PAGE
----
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Ann Bot. 2013 Nov;112(7):1209-21. doi: 10.1093/aob/mct205. Epub 2013 Oct 1.

Learning from halophytes: physiological basis and strategies to improve abiotic stress tolerance in crops.

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School of Agricultural Science, University of Tasmania, Private Bag 54, Hobart, Tas 7001, Australia.



Global annual losses in agricultural production from salt-affected land are in excess of US$12 billion and rising. At the same time, a significant amount of arable land is becoming lost to urban sprawl, forcing agricultural production into marginal areas. Consequently, there is a need for a major breakthrough in crop breeding for salinity tolerance. Given the limited range of genetic diversity in this trait within traditional crops, stress tolerance genes and mechanisms must be identified in extremophiles and then introduced into traditional crops.


This review argues that learning from halophytes may be a promising way of achieving this goal. The paper is focused around two central questions: what are the key physiological mechanisms conferring salinity tolerance in halophytes that can be introduced into non-halophyte crop species to improve their performance under saline conditions and what specific genes need to be targeted to achieve this goal? The specific traits that are discussed and advocated include: manipulation of trichome shape, size and density to enable their use for external Na(+) sequestration; increasing the efficiency of internal Na(+) sequestration in vacuoles by the orchestrated regulation of tonoplast NHX exchangers and slow and fast vacuolar channels, combined with greater cytosolic K(+) retention; controlling stomata aperture and optimizing water use efficiency by reducing stomatal density; and efficient control of xylem ion loading, enabling rapid shoot osmotic adjustment while preventing prolonged Na(+) transport to the shoot.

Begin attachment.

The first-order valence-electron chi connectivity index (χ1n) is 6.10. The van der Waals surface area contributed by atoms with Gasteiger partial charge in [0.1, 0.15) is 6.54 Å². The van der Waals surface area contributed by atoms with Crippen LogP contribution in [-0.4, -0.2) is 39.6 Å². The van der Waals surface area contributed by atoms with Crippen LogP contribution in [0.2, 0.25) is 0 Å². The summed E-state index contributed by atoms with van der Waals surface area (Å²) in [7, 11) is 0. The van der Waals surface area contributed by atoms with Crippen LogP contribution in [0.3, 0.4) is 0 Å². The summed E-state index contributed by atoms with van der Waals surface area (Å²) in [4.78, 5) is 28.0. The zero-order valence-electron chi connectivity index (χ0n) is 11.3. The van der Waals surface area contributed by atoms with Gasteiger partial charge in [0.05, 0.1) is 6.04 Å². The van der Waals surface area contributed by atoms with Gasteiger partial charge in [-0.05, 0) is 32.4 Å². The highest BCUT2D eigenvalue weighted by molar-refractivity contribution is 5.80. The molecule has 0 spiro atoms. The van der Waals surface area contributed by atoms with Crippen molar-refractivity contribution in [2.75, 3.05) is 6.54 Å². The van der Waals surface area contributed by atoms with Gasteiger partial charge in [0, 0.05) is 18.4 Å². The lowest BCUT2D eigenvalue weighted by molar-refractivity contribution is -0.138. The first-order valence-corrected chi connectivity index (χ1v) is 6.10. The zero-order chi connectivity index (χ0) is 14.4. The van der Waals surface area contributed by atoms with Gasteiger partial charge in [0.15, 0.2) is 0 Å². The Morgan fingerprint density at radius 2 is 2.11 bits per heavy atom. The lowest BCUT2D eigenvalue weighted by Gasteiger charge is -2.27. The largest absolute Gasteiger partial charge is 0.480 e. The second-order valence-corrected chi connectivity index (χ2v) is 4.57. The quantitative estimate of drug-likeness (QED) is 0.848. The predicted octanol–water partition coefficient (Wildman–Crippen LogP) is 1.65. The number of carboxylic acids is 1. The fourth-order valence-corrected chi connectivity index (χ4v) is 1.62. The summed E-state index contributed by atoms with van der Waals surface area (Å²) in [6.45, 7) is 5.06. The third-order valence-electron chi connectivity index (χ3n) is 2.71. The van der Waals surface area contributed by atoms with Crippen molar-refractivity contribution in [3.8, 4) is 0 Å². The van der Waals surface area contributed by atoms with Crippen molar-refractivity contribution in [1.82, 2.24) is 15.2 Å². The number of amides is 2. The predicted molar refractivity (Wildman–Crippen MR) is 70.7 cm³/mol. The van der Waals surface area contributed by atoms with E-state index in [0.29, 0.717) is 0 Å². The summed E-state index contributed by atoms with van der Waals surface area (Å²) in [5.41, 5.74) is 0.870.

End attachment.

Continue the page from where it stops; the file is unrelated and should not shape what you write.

Salinity; cytosolic potassium; drought; epidermal bladder; membrane potential; osmotic adjustment; sodium sequestration; stomata; trichome; vacuole; xylem loading

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